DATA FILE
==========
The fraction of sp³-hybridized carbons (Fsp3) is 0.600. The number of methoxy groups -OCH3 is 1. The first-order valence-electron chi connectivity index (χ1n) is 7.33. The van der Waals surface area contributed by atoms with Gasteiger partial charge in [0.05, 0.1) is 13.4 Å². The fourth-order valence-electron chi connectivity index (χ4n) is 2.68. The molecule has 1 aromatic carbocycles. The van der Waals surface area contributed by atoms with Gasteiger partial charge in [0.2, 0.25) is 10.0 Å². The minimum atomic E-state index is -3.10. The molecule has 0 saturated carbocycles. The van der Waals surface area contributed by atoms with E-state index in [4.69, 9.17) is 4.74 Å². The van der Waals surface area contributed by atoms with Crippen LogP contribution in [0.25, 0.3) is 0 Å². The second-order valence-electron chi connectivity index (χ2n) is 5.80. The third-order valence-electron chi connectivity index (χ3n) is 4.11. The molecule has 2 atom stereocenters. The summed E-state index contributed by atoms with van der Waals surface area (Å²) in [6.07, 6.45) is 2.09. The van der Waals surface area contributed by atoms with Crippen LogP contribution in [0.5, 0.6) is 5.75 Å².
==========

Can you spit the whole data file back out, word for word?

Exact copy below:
The fraction of sp³-hybridized carbons (Fsp3) is 0.600. The number of methoxy groups -OCH3 is 1. The first-order valence-electron chi connectivity index (χ1n) is 7.33. The van der Waals surface area contributed by atoms with Gasteiger partial charge in [0.05, 0.1) is 13.4 Å². The fourth-order valence-electron chi connectivity index (χ4n) is 2.68. The molecule has 1 aromatic carbocycles. The van der Waals surface area contributed by atoms with Gasteiger partial charge in [0.2, 0.25) is 10.0 Å². The minimum atomic E-state index is -3.10. The molecule has 0 saturated carbocycles. The van der Waals surface area contributed by atoms with E-state index in [4.69, 9.17) is 4.74 Å². The van der Waals surface area contributed by atoms with Crippen LogP contribution in [0.25, 0.3) is 0 Å². The second-order valence-electron chi connectivity index (χ2n) is 5.80. The third-order valence-electron chi connectivity index (χ3n) is 4.11. The molecule has 2 atom stereocenters. The summed E-state index contributed by atoms with van der Waals surface area (Å²) in [6.07, 6.45) is 2.09. The van der Waals surface area contributed by atoms with Crippen LogP contribution in [0.5, 0.6) is 5.75 Å².